‘Parasite’ is an introspective thriller

Left+to+right%3A+Choi+Woo-shik%2C+Song+Kang-ho%2C+Jang+Hye-jin+and+Park+So-dam+star+as+the+impoverished+Kim+family+in+%22Parasite.%22+%0ACourtesy+of+NEON+and+CJ+Entertainment.
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‘Parasite’ is an introspective thriller

Left to right: Choi Woo-shik, Song Kang-ho, Jang Hye-jin and Park So-dam star as the impoverished Kim family in

Left to right: Choi Woo-shik, Song Kang-ho, Jang Hye-jin and Park So-dam star as the impoverished Kim family in "Parasite." Courtesy of NEON and CJ Entertainment.

Left to right: Choi Woo-shik, Song Kang-ho, Jang Hye-jin and Park So-dam star as the impoverished Kim family in "Parasite." Courtesy of NEON and CJ Entertainment.

Left to right: Choi Woo-shik, Song Kang-ho, Jang Hye-jin and Park So-dam star as the impoverished Kim family in "Parasite." Courtesy of NEON and CJ Entertainment.

Angel Ortega and Melissa Herrera

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“Parasite” is one of the most thrilling pieces of cinematic social commentary in years.

Directed by Bong Joon-Ho, “Parasite” is a foreign film from South Korea where a symbiotic relationship is formed between the wealthy Park family and the destitute Kim family when Kim Ki-woo (Choi Woo-shik), the son of the Kim family, manages to secure a job as tutor for the daughter of the Park family.

However, a former housekeeper of the Park family poses a threat to the established relationship between the Kim’s and the Park’s.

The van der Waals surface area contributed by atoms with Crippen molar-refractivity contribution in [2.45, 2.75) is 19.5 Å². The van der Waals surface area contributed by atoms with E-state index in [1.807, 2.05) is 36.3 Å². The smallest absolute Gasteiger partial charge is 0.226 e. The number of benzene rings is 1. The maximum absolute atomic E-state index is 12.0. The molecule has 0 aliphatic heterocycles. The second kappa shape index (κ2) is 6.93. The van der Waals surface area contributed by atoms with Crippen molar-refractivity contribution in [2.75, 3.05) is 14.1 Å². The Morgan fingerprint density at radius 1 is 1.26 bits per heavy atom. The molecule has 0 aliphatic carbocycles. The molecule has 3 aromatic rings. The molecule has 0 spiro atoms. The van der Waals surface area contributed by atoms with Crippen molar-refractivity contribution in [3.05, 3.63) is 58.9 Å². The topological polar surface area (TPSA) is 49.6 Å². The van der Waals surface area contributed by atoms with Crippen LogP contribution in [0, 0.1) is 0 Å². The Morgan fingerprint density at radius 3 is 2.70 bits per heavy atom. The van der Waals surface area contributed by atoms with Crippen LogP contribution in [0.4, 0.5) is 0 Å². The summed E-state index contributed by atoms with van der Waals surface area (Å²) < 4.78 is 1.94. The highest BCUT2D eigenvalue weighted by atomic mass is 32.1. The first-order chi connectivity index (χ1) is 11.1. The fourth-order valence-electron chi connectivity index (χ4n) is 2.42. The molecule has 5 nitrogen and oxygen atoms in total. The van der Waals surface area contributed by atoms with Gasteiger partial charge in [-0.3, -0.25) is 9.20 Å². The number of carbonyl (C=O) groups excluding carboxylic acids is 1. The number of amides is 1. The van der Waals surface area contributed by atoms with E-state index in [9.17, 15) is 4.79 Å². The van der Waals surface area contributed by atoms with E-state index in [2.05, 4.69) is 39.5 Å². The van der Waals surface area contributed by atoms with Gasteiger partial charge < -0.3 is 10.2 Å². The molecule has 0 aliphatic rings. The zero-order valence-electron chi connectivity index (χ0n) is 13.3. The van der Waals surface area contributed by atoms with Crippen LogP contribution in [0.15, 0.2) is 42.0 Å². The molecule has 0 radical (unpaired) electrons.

“Parasite” is one of my favorite foreign films in the last couple of years.

The film serves as a piece of social commentary, focusing on class discrimination in South Korean society.

I can’t speak on the status quo in Korean society, as I don’t actively live there nor pay sufficient attention to their current affairs, but I have a feeling that class discrimination may be a present issue as “Parasite” is not the first internationally acclaimed film from South Korea to address this issue.

Yeon Sang-ho’s 2016 film, “Train to Busan,” addressed this issue using a zombie apocalypse in South Korea as the setting for the film. The film’s delivery of class discrimination is not subtle as it shows affluent people sacrificing young and working-class people to the horde of zombies to save themselves. In short, it made for a thrilling and entertaining, yet introspective film.

However, what I enjoyed more about “Parasite” is its use of real-world scenarios regarding affluent and impoverished communities in South Korea.

The way the Kim family conserves and values what little they have, juxtaposed with how the Park family shows apathy to everything but themselves and their own self-interests, delivers a harsh reality that is present not just in South Korea, but in the developed world.

Then, as tensions begin to arise between the Park and the Kim family, the film turns from being a piece of social commentary to a suspenseful thriller.

I can’t say exactly what happens between the two families without spoiling the film, so I’ll only say that the climax of the film, though graphic and violent, symbolizes the animosity that the affluent may feel for the poor and vice versa.

“Parasite” does an outstanding job at delivering a sincere and genuine piece of commentary while also delivering an entertaining and thrilling film.

Though I have issues with melodrama, as I think it’s used solely as vehicle for emotional manipulation, I feel the melodrama in “Parasite” was appropriately applied to add tone to the film’s narrative, especially in the final third of the film.

Considering that “Parasite” is a foreign film, I think some may feel deterred to watch it, but rest assured the cultural connotations in the film are not completely alien to the ones we are accustomed to in the United States, especially those regarding wealth and poverty. Therefore, I recommend “Parasite” to anyone who enjoys either a good piece of commentary or a suspenseful thriller.

Rating: 5/5 stars

Angel Ortega can be reached at [email protected] or on Twitter @AngelOrtegaNews.

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